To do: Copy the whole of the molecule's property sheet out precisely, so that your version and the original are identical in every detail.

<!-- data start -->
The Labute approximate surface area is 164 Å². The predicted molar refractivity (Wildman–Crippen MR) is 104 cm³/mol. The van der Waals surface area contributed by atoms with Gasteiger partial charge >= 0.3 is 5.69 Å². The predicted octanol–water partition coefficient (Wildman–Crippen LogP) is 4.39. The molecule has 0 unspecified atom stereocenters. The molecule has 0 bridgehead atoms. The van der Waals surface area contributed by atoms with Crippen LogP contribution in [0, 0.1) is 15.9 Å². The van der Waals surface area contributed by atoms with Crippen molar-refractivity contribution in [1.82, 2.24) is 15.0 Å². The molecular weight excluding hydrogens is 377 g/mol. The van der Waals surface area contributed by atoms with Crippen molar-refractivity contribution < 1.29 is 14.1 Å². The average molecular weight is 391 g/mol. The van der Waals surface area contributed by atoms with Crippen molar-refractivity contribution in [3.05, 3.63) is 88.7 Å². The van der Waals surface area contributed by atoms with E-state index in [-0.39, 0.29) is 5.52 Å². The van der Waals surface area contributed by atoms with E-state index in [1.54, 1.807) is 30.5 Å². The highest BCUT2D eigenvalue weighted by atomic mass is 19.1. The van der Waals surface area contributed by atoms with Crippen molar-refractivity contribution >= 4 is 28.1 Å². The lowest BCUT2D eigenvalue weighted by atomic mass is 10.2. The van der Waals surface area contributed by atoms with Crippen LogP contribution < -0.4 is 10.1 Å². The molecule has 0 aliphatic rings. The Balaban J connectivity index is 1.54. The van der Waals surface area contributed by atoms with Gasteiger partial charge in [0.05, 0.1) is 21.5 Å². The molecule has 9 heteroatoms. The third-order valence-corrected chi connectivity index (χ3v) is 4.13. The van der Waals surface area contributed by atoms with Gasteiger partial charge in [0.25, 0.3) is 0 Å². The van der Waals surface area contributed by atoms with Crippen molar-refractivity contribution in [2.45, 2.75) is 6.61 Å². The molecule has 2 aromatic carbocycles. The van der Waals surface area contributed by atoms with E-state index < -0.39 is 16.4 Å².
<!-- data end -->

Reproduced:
The Labute approximate surface area is 164 Å². The predicted molar refractivity (Wildman–Crippen MR) is 104 cm³/mol. The van der Waals surface area contributed by atoms with Gasteiger partial charge >= 0.3 is 5.69 Å². The predicted octanol–water partition coefficient (Wildman–Crippen LogP) is 4.39. The molecule has 0 unspecified atom stereocenters. The molecule has 0 bridgehead atoms. The van der Waals surface area contributed by atoms with Crippen LogP contribution in [0, 0.1) is 15.9 Å². The van der Waals surface area contributed by atoms with Crippen molar-refractivity contribution in [1.82, 2.24) is 15.0 Å². The molecular weight excluding hydrogens is 377 g/mol. The van der Waals surface area contributed by atoms with Crippen molar-refractivity contribution < 1.29 is 14.1 Å². The average molecular weight is 391 g/mol. The van der Waals surface area contributed by atoms with Crippen molar-refractivity contribution in [3.05, 3.63) is 88.7 Å². The van der Waals surface area contributed by atoms with E-state index in [-0.39, 0.29) is 5.52 Å². The van der Waals surface area contributed by atoms with E-state index in [1.54, 1.807) is 30.5 Å². The highest BCUT2D eigenvalue weighted by atomic mass is 19.1. The van der Waals surface area contributed by atoms with Crippen molar-refractivity contribution >= 4 is 28.1 Å². The lowest BCUT2D eigenvalue weighted by atomic mass is 10.2. The van der Waals surface area contributed by atoms with Crippen LogP contribution < -0.4 is 10.1 Å². The molecule has 0 aliphatic rings. The Balaban J connectivity index is 1.54. The van der Waals surface area contributed by atoms with Gasteiger partial charge in [0.05, 0.1) is 21.5 Å². The molecule has 9 heteroatoms. The third-order valence-corrected chi connectivity index (χ3v) is 4.13. The van der Waals surface area contributed by atoms with Gasteiger partial charge in [0.25, 0.3) is 0 Å². The van der Waals surface area contributed by atoms with Crippen molar-refractivity contribution in [2.45, 2.75) is 6.61 Å². The molecule has 2 aromatic carbocycles. The van der Waals surface area contributed by atoms with E-state index < -0.39 is 16.4 Å².